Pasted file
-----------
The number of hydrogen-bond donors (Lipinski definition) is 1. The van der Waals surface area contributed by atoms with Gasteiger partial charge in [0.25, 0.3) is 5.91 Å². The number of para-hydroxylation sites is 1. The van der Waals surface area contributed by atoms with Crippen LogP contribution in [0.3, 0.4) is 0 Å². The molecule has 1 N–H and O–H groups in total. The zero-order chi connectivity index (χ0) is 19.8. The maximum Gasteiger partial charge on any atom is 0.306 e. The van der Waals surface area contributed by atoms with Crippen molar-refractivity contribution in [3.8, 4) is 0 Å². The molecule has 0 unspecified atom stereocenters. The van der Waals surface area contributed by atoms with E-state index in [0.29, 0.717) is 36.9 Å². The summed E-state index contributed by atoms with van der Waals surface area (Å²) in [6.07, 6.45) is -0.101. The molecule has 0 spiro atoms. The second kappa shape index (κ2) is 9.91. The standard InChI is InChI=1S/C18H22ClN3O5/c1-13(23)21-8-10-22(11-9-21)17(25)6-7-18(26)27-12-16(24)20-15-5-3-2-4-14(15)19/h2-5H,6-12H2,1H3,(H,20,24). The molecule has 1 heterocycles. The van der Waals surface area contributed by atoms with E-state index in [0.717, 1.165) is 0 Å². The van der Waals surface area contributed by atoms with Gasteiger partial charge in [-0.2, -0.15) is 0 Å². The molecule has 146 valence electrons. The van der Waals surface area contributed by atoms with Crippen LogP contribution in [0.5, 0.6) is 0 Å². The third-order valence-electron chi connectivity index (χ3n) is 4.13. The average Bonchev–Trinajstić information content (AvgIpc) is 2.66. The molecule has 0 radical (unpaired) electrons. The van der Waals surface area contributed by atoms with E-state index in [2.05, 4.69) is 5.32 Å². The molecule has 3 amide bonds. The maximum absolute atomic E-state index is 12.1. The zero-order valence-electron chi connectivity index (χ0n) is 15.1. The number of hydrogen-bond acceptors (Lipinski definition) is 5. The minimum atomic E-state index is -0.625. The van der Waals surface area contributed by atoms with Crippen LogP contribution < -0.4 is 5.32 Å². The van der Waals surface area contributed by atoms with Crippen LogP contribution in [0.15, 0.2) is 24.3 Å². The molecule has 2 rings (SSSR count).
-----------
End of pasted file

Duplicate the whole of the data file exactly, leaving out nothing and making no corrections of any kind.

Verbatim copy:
The number of hydrogen-bond donors (Lipinski definition) is 1. The van der Waals surface area contributed by atoms with Gasteiger partial charge in [0.25, 0.3) is 5.91 Å². The number of para-hydroxylation sites is 1. The van der Waals surface area contributed by atoms with Crippen LogP contribution in [0.3, 0.4) is 0 Å². The molecule has 1 N–H and O–H groups in total. The zero-order chi connectivity index (χ0) is 19.8. The maximum Gasteiger partial charge on any atom is 0.306 e. The van der Waals surface area contributed by atoms with Crippen molar-refractivity contribution in [3.8, 4) is 0 Å². The molecule has 0 unspecified atom stereocenters. The van der Waals surface area contributed by atoms with E-state index in [0.29, 0.717) is 36.9 Å². The summed E-state index contributed by atoms with van der Waals surface area (Å²) in [6.07, 6.45) is -0.101. The molecule has 0 spiro atoms. The second kappa shape index (κ2) is 9.91. The standard InChI is InChI=1S/C18H22ClN3O5/c1-13(23)21-8-10-22(11-9-21)17(25)6-7-18(26)27-12-16(24)20-15-5-3-2-4-14(15)19/h2-5H,6-12H2,1H3,(H,20,24). The molecule has 1 heterocycles. The van der Waals surface area contributed by atoms with E-state index in [0.717, 1.165) is 0 Å². The van der Waals surface area contributed by atoms with Gasteiger partial charge in [-0.2, -0.15) is 0 Å². The molecule has 146 valence electrons. The van der Waals surface area contributed by atoms with Crippen LogP contribution in [0.5, 0.6) is 0 Å². The third-order valence-electron chi connectivity index (χ3n) is 4.13. The average Bonchev–Trinajstić information content (AvgIpc) is 2.66. The molecule has 0 radical (unpaired) electrons. The van der Waals surface area contributed by atoms with E-state index in [2.05, 4.69) is 5.32 Å². The molecule has 3 amide bonds. The maximum absolute atomic E-state index is 12.1. The zero-order valence-electron chi connectivity index (χ0n) is 15.1. The number of hydrogen-bond acceptors (Lipinski definition) is 5. The minimum atomic E-state index is -0.625. The van der Waals surface area contributed by atoms with Crippen LogP contribution < -0.4 is 5.32 Å². The van der Waals surface area contributed by atoms with Crippen LogP contribution in [0.15, 0.2) is 24.3 Å². The molecule has 2 rings (SSSR count).